quake/shake like a leaf, to

quake/shake like a leaf, to

To tremble with fear. This simile occurs in several very early French fables (thirteenth century) and was amplified by Chaucer in the fourteenth century to quake like an aspen leaf (Troilus and Criseyde, Canterbury Tales, and elsewhere). It was repeated by numerous writers over the centuries, from Shakespeare to A. A. Milne. There is good reason for the comparison to aspens in particular. The aspens, along with poplars, have flattened leaf stalks that cause their pendulous leaves to quiver in the slightest breeze.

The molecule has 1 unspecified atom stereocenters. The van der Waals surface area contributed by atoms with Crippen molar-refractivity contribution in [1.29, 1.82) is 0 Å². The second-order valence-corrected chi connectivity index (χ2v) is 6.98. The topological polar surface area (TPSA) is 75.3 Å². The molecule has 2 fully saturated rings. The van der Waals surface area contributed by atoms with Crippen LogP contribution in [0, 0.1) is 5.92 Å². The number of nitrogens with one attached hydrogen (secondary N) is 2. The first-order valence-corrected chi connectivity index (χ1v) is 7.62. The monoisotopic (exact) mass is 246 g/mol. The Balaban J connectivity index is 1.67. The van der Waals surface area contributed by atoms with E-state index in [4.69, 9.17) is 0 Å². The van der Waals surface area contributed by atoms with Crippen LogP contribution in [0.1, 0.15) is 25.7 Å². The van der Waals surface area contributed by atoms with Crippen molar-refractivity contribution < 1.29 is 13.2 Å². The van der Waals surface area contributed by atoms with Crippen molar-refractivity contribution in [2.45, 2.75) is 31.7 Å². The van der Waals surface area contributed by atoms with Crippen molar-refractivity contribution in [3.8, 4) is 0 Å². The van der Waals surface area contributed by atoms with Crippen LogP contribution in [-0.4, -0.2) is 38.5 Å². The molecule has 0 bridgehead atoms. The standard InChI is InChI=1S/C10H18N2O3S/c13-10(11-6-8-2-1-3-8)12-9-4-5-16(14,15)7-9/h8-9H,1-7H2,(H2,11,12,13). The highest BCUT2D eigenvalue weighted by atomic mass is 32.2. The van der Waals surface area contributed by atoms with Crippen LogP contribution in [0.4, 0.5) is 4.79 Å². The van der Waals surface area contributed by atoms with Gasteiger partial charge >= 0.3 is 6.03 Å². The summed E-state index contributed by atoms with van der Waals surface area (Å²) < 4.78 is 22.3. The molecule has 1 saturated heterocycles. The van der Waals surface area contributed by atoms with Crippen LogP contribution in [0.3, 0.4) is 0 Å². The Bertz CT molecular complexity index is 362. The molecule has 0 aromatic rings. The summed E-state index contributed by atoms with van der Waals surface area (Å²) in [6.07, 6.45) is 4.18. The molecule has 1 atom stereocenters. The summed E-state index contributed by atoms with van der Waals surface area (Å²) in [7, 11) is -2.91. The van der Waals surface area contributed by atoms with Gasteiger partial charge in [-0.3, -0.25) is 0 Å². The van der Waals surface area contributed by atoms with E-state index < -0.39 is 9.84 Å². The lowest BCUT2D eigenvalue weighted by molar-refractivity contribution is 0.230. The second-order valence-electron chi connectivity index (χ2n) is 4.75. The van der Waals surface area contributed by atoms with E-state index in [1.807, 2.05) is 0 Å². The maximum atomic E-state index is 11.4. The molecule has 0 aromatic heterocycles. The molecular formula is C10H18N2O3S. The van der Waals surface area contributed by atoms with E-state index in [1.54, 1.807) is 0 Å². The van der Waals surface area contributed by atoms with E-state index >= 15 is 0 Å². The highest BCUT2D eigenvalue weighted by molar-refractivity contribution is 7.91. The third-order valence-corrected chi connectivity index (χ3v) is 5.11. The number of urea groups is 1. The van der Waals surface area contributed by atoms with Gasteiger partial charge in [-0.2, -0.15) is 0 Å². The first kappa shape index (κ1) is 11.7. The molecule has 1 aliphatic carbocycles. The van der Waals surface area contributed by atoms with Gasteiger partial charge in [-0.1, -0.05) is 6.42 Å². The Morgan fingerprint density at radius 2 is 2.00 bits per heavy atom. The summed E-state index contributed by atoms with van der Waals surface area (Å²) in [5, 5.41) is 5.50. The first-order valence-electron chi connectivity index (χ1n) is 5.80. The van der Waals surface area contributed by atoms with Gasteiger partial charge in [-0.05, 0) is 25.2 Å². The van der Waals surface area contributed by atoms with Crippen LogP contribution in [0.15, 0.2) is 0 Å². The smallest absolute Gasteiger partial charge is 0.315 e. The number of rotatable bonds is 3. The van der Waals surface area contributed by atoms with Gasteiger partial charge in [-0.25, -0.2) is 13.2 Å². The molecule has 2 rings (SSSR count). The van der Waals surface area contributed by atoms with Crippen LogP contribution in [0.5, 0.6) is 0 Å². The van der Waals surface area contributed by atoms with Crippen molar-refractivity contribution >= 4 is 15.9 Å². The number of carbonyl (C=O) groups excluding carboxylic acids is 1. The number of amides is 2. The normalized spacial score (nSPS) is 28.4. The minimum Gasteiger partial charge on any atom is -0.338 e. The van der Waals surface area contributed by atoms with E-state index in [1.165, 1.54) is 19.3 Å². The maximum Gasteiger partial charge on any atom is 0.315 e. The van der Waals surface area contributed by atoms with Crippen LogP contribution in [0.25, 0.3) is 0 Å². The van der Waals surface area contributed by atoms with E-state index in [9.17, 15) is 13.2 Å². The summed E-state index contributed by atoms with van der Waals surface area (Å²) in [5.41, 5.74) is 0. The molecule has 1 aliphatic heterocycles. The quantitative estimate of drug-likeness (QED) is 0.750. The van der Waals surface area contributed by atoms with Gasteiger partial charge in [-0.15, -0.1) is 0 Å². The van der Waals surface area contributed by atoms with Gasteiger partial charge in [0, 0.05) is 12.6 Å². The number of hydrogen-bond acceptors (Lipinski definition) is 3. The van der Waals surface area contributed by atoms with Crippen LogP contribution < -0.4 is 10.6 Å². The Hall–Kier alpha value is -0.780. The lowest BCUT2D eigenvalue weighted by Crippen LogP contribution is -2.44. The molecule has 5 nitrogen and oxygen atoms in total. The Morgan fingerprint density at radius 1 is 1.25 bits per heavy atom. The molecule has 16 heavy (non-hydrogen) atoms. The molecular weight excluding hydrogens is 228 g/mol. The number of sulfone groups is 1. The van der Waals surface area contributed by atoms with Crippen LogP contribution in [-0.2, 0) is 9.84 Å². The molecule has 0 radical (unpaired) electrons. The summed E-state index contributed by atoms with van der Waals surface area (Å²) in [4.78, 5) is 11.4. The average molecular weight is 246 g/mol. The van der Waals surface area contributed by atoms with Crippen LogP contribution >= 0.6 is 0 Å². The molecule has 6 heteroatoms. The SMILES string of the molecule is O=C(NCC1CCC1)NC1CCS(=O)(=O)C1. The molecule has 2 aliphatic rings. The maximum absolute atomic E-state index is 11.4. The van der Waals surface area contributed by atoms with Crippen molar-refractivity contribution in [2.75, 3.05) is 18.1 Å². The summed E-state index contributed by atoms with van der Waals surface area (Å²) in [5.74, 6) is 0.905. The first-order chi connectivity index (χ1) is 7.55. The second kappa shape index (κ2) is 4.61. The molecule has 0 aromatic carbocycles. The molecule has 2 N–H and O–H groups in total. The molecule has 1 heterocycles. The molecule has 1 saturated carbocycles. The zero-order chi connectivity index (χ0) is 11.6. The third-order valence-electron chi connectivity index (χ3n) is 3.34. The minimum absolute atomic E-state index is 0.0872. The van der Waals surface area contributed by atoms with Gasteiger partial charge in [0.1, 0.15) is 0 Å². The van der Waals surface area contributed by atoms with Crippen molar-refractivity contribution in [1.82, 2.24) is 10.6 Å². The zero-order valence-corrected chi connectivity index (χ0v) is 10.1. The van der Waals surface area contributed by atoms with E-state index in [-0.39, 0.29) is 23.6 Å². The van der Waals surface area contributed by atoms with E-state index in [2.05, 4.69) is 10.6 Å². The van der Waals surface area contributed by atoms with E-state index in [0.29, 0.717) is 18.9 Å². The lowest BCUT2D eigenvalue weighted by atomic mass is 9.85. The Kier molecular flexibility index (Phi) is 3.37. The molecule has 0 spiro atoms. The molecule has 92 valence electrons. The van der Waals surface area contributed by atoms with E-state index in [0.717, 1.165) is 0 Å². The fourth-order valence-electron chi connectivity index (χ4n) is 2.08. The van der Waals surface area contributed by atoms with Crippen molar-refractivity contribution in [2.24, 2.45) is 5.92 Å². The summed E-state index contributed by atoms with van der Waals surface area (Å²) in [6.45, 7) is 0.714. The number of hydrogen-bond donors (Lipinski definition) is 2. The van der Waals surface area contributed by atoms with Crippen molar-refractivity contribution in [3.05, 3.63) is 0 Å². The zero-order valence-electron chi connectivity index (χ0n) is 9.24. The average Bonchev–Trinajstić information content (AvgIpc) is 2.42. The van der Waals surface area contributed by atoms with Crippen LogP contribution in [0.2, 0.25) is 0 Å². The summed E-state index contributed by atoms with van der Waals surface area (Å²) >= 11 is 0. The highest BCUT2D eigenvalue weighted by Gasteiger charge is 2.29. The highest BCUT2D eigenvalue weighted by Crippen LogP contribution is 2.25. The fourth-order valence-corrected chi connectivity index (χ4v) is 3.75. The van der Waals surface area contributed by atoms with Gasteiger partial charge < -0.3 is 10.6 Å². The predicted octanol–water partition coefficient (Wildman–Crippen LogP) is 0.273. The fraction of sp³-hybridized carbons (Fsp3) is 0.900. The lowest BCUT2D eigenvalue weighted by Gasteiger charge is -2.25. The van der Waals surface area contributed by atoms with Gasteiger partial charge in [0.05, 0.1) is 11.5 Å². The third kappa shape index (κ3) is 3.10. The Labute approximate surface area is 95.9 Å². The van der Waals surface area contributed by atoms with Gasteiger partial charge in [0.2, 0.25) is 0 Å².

See also: like, quake, shake